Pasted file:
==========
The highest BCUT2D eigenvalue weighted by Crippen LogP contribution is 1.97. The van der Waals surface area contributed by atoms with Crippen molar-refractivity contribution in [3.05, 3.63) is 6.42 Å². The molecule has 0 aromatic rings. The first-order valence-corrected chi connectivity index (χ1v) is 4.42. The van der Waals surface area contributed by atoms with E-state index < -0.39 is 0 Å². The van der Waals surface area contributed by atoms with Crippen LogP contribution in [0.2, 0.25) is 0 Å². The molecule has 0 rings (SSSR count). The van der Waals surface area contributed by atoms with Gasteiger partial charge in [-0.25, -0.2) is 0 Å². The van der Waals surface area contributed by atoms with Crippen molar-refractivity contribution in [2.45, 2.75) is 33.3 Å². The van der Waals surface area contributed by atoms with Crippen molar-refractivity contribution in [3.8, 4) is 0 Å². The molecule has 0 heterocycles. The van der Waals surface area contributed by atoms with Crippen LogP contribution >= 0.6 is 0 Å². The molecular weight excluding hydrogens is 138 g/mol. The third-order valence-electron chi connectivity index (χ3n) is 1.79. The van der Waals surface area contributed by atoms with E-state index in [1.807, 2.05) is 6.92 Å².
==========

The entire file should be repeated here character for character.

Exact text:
The highest BCUT2D eigenvalue weighted by Crippen LogP contribution is 1.97. The van der Waals surface area contributed by atoms with Crippen molar-refractivity contribution in [3.05, 3.63) is 6.42 Å². The molecule has 0 aromatic rings. The first-order valence-corrected chi connectivity index (χ1v) is 4.42. The van der Waals surface area contributed by atoms with E-state index < -0.39 is 0 Å². The van der Waals surface area contributed by atoms with Crippen LogP contribution in [0.2, 0.25) is 0 Å². The molecule has 0 rings (SSSR count). The van der Waals surface area contributed by atoms with Gasteiger partial charge in [-0.25, -0.2) is 0 Å². The van der Waals surface area contributed by atoms with Crippen molar-refractivity contribution in [2.45, 2.75) is 33.3 Å². The van der Waals surface area contributed by atoms with Crippen molar-refractivity contribution in [3.8, 4) is 0 Å². The molecule has 0 heterocycles. The van der Waals surface area contributed by atoms with Crippen LogP contribution >= 0.6 is 0 Å². The molecular weight excluding hydrogens is 138 g/mol. The third-order valence-electron chi connectivity index (χ3n) is 1.79. The van der Waals surface area contributed by atoms with E-state index in [1.807, 2.05) is 6.92 Å².